After a brief welcome from Christian Rice, assistant dean for civic engagement and the director of the Harold C. Smith Program in Christian Studies, Collegeville Mayor Aidsand Wright-Riggins provided an introduction of Rev. Lawson, calling himself a “pupil or disciple” of Lawson and recalling a workshop where Lawson explained moving “beyond nonviolence as a methodology, but rather as a rule of life.”
Rev. Lawson began his talk on “nonviolence and struggle for change,” setting the stage for his own experiences and describing Mohandas Gandhi’s influence on the nonviolent movement in the United States. He explained why the concept of nonviolence is one word—rather than hyphenated—saying it is “love exercised in every scheme of life. One could even say love as a lifestyle.”
The session’s questions came from faculty, staff, and students on the call. Rev. Lawson shared his experience with the Freedom Riders and the Congress of Racial Equality, explaining the strategies and components of the nonviolent action. Other questions ranged from spiritual to practical, and those especially relevant to current Ursinus students.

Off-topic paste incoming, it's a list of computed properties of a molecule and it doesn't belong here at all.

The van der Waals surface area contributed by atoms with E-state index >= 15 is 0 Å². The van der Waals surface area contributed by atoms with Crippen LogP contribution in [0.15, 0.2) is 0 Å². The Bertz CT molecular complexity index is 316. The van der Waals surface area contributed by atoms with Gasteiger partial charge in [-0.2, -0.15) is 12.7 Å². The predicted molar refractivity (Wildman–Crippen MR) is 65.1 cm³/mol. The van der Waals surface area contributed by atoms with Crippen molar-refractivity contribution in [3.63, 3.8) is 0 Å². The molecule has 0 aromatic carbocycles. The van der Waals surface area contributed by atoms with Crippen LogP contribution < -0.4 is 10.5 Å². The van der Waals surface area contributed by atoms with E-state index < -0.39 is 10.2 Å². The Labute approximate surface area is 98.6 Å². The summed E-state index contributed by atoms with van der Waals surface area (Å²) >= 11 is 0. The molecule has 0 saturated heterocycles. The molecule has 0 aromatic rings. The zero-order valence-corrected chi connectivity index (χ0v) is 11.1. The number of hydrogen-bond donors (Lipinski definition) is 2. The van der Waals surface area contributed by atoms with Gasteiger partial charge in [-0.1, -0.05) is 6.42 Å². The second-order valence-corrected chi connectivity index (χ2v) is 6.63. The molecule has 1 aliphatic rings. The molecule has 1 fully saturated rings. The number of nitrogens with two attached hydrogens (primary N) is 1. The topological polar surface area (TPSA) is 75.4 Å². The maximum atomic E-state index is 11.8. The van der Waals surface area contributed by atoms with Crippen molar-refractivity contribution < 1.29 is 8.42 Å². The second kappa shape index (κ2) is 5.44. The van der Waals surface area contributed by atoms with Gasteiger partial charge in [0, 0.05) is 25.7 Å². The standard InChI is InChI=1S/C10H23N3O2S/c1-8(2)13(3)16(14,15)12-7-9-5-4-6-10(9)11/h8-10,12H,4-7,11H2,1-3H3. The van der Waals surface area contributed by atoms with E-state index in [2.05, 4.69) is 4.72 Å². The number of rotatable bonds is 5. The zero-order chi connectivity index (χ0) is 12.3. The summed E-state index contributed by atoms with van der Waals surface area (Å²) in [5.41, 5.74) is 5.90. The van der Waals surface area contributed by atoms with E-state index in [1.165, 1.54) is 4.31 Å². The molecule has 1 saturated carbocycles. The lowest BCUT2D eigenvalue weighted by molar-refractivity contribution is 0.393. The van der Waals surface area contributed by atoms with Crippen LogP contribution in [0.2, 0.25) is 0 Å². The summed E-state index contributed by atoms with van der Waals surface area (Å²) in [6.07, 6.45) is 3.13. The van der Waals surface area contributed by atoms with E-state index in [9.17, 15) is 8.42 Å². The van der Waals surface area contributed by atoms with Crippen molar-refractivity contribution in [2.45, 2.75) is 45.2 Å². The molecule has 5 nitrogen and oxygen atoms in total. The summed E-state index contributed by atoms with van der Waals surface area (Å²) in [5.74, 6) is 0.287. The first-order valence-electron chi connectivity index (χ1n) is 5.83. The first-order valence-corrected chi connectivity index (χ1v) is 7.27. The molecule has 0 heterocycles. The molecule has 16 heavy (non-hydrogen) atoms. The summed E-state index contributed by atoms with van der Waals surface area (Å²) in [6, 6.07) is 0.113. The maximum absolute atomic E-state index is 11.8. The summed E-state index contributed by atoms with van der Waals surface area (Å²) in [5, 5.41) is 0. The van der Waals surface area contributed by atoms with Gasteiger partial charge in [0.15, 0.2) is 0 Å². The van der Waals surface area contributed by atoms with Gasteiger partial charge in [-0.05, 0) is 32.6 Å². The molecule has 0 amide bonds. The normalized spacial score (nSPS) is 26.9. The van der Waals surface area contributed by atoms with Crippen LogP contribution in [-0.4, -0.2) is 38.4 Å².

The message at the close of the event was again one of love. On moving forward in the challenging political climate in the United States, Lawson referred to a Christian teaching to “love the enemy.” He explained, “If you recognize the enemy… as fellow creatures of God … you give them a chance to change.”
Rice concluded the event with appreciation for Rev. Lawson on behalf of the college “We couldn’t be more thankful for this extraordinary opportunity,” he said.